• Labor and supply chain. It is important to know more about their subcontractors and their resources. How do they see the project in terms of labor shortages and supply issues? How do they alleviate supply chain issues and secure materials and labor?
  • Risk management. What risk mitigation tools do they use in the event of subcontractor / contractor failure? Do they use performance and payment guarantees, or do they have a subcontractor default insurance program?


Communication. First of all, before and during the start of construction, there must be a high level of open and honest communication between all parties (lenders, developers, contractors and third party consultants). Identifying issues early allows the entire team to work to resolve issues before they become more difficult to resolve.

Construction progress monitoring. Regular updates on the progress of any construction project are important. However, the current climate of cost and supply chain issues requires even more in-depth third-party reporting. Know the project’s compliance with the schedule, assess the suitability of materials and labor, verify the suitability of the contractor’s payroll request and identify construction changes (even potential change orders or in progress). expectation) are the bare minimum of a good progress report. Consultants must be vigilant and maintain regular communication, in particular on the following points:

  • Materials and supplies. Check and question regularly whether materials have been assigned and / or fabricated. Monthly discussions of supply issues should be conducted, as delays in these items can not only create substantial cost overruns, but can also delay your certificate of occupancy.
  • Delays and labor. It is essential to examine items such as anticipated delays and / or subcontractor buyout statuses. Missed buyout targets can affect labor availability, which can further delay the project. It will be important to ensure that delays and buybacks are addressed and taken care of to ensure that the project can be completed on time and within possible budget.
  • Construction costs. If there are no material allowances or construction cost increase clauses, do contractors consume the overruns? Entrepreneurs may already be squeezing their margins to maintain a workload, but you shouldn’t want your entrepreneur to fail due to extraordinary circumstances. A project priced last year and now restarting will have higher costs and consume project contingencies. Developers may want to consider allowing payment adjustments or changing orders for increased materials and supply chain costs to avoid contractor or subcontractor failure.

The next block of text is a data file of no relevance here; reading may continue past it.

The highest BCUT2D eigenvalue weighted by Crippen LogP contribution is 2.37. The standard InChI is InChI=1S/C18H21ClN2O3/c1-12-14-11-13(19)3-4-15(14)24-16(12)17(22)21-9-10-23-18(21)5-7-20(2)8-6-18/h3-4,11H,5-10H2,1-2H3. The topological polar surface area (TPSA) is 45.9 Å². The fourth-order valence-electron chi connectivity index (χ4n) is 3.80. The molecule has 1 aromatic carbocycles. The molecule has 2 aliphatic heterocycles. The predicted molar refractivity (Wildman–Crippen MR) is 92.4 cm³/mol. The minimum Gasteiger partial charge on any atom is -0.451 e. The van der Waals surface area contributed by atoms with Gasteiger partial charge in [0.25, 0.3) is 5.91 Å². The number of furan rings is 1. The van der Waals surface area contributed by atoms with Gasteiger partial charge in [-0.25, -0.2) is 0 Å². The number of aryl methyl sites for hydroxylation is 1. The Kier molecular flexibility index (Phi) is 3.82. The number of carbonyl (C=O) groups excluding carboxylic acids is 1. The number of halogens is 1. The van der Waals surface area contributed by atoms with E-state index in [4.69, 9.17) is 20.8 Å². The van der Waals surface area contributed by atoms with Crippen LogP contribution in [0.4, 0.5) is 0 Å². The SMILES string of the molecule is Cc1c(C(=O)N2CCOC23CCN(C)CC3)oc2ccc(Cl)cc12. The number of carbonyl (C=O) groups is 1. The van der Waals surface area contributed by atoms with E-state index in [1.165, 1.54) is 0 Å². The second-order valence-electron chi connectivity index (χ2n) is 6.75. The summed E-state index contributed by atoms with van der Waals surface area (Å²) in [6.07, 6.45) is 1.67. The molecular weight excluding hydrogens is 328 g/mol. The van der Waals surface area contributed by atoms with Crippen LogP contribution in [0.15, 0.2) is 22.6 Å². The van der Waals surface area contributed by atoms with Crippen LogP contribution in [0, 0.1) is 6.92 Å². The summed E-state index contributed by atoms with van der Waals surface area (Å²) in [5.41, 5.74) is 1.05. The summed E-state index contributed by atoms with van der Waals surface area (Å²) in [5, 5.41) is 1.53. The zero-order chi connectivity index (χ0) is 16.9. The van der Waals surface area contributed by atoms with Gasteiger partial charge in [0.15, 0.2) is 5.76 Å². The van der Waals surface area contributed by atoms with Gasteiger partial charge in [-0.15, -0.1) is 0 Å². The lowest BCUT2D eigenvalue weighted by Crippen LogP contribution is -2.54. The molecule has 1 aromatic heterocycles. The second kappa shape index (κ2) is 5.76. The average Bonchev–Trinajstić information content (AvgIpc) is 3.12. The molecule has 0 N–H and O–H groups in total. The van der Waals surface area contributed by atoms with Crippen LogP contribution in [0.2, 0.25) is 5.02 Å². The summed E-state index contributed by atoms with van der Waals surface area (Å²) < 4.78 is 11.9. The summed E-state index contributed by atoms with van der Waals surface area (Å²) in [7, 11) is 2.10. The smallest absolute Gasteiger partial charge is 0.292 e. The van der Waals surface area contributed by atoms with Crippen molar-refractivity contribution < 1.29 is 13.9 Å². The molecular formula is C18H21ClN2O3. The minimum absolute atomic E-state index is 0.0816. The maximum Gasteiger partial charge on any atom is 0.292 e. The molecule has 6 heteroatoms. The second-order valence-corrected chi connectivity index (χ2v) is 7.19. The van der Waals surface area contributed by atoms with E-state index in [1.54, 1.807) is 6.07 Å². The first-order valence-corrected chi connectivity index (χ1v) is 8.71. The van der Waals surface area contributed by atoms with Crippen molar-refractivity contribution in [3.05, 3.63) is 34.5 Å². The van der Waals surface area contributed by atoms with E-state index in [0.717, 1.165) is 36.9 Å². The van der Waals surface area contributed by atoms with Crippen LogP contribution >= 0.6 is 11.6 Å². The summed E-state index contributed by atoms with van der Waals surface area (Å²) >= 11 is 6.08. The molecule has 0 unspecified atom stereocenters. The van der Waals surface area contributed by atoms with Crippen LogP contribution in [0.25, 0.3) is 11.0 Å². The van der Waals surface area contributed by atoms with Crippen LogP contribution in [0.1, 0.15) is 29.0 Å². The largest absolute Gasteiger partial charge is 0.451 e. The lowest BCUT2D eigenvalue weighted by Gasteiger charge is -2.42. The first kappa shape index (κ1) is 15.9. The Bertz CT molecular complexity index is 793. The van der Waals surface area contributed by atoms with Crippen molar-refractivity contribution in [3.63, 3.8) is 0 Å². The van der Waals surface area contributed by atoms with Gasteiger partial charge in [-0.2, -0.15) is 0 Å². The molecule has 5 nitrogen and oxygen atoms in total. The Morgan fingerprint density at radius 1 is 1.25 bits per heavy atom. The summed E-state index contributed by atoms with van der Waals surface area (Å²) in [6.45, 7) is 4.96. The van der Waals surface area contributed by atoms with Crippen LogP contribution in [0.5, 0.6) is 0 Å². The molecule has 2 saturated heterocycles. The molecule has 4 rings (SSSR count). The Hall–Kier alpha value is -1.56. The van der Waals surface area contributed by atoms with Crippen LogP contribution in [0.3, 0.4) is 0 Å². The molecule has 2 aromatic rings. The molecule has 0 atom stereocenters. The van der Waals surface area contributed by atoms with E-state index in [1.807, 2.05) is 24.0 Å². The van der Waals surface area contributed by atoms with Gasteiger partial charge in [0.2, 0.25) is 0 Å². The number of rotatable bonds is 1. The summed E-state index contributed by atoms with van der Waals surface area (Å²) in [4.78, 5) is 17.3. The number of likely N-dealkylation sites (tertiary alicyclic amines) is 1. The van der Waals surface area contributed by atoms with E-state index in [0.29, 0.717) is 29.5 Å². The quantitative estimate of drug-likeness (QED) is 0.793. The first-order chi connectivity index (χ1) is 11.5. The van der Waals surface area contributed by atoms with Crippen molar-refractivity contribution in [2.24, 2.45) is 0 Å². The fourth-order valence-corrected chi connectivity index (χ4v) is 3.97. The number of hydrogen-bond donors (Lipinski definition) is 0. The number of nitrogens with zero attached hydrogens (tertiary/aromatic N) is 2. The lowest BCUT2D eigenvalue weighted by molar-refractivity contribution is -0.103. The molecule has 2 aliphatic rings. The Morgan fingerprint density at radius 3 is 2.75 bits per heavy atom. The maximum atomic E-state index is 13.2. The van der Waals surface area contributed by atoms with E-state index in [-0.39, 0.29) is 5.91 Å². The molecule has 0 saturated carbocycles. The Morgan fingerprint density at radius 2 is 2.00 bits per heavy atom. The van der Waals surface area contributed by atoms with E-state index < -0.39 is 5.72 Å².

Control of funds / Disbursement of funds. Although it is usually done in conjunction with monitoring construction progress, monitoring funds is an excellent tool to avoid mismanagement of project funds. It ensures that funds are approved based on the work actually performed, that errors or discrepancies in payment requests are detected, privilege waivers are collected, and change orders are followed. More importantly, this ensures that funds are flowed to the appropriate parties and are not diverted to other financially difficult projects that the entrepreneur can work on. Since projects may now require a high level of initial deposits and prepayments, the risk is high for lenders and investors, warranting careful consideration of the project’s accounts.

Replacement materials. Contractors should keep in touch with suppliers about system warranties that require the use of their branded parts. Due to the uncertainty of product availability, some manufacturers allow other manufacturers to supply parts such as fasteners to complete a system while still meeting their warranty. Any substitutions should be reviewed by the official designers to confirm compliance with the original design and required warranties.


While today’s entrepreneurs are expected to fully understand the challenges of the marketplace, many practices and processes are now executed differently from a year ago. There will always be resource and supply chain issues, but investors, lenders and entrepreneurs need to reassess their perception of risk. Diligent risk management practices, clear communication between all parties, and a thorough understanding of all aspects of a construction project are required to mitigate the increased risks of the current economic climate and its impacts over the life of construction projects. construction.